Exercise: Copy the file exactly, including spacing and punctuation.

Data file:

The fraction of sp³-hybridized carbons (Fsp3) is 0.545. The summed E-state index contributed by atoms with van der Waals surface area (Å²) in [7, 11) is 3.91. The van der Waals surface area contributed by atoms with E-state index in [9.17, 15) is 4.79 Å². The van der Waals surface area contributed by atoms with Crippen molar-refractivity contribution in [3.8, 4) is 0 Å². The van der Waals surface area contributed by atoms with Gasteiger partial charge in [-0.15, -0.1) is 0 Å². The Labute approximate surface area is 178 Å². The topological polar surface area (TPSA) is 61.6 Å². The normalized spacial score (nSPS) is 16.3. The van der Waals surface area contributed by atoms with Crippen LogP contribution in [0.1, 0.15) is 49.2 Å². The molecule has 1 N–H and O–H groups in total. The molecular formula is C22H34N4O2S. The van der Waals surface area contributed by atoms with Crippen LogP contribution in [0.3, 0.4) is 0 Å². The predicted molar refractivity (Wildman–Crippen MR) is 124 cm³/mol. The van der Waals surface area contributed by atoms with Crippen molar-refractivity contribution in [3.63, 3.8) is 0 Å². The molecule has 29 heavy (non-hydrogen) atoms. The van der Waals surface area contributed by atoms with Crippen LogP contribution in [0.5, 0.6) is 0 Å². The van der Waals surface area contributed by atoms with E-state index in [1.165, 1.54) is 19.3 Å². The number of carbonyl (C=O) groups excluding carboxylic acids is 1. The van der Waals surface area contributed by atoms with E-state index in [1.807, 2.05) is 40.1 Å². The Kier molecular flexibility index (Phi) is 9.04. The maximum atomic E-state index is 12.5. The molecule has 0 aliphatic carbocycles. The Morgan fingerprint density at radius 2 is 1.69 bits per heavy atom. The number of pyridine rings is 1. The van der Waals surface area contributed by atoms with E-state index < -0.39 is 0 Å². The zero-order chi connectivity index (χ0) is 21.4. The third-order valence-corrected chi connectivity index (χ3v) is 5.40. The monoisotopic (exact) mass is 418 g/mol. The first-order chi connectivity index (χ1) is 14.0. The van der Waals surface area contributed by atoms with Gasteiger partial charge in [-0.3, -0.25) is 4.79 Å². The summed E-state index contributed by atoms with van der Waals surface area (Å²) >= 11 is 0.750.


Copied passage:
The fraction of sp³-hybridized carbons (Fsp3) is 0.545. The summed E-state index contributed by atoms with van der Waals surface area (Å²) in [7, 11) is 3.91. The van der Waals surface area contributed by atoms with E-state index in [9.17, 15) is 4.79 Å². The van der Waals surface area contributed by atoms with Crippen molar-refractivity contribution in [3.8, 4) is 0 Å². The van der Waals surface area contributed by atoms with Gasteiger partial charge in [-0.15, -0.1) is 0 Å². The Labute approximate surface area is 178 Å². The topological polar surface area (TPSA) is 61.6 Å². The normalized spacial score (nSPS) is 16.3. The van der Waals surface area contributed by atoms with Crippen LogP contribution in [0.1, 0.15) is 49.2 Å². The molecule has 1 N–H and O–H groups in total. The molecular formula is C22H34N4O2S. The van der Waals surface area contributed by atoms with Crippen LogP contribution in [0.3, 0.4) is 0 Å². The predicted molar refractivity (Wildman–Crippen MR) is 124 cm³/mol. The van der Waals surface area contributed by atoms with Crippen molar-refractivity contribution in [3.63, 3.8) is 0 Å². The molecule has 29 heavy (non-hydrogen) atoms. The van der Waals surface area contributed by atoms with Crippen LogP contribution in [0.5, 0.6) is 0 Å². The van der Waals surface area contributed by atoms with E-state index in [1.165, 1.54) is 19.3 Å². The number of carbonyl (C=O) groups excluding carboxylic acids is 1. The van der Waals surface area contributed by atoms with E-state index in [1.807, 2.05) is 40.1 Å². The Kier molecular flexibility index (Phi) is 9.04. The maximum atomic E-state index is 12.5. The molecule has 0 aliphatic carbocycles. The Morgan fingerprint density at radius 2 is 1.69 bits per heavy atom. The number of pyridine rings is 1. The van der Waals surface area contributed by atoms with E-state index < -0.39 is 0 Å². The zero-order chi connectivity index (χ0) is 21.4. The third-order valence-corrected chi connectivity index (χ3v) is 5.40. The monoisotopic (exact) mass is 418 g/mol. The first-order chi connectivity index (χ1) is 14.0. The van der Waals surface area contributed by atoms with Gasteiger partial charge in [-0.3, -0.25) is 4.79 Å². The summed E-state index contributed by atoms with van der Waals surface area (Å²) >= 11 is 0.750.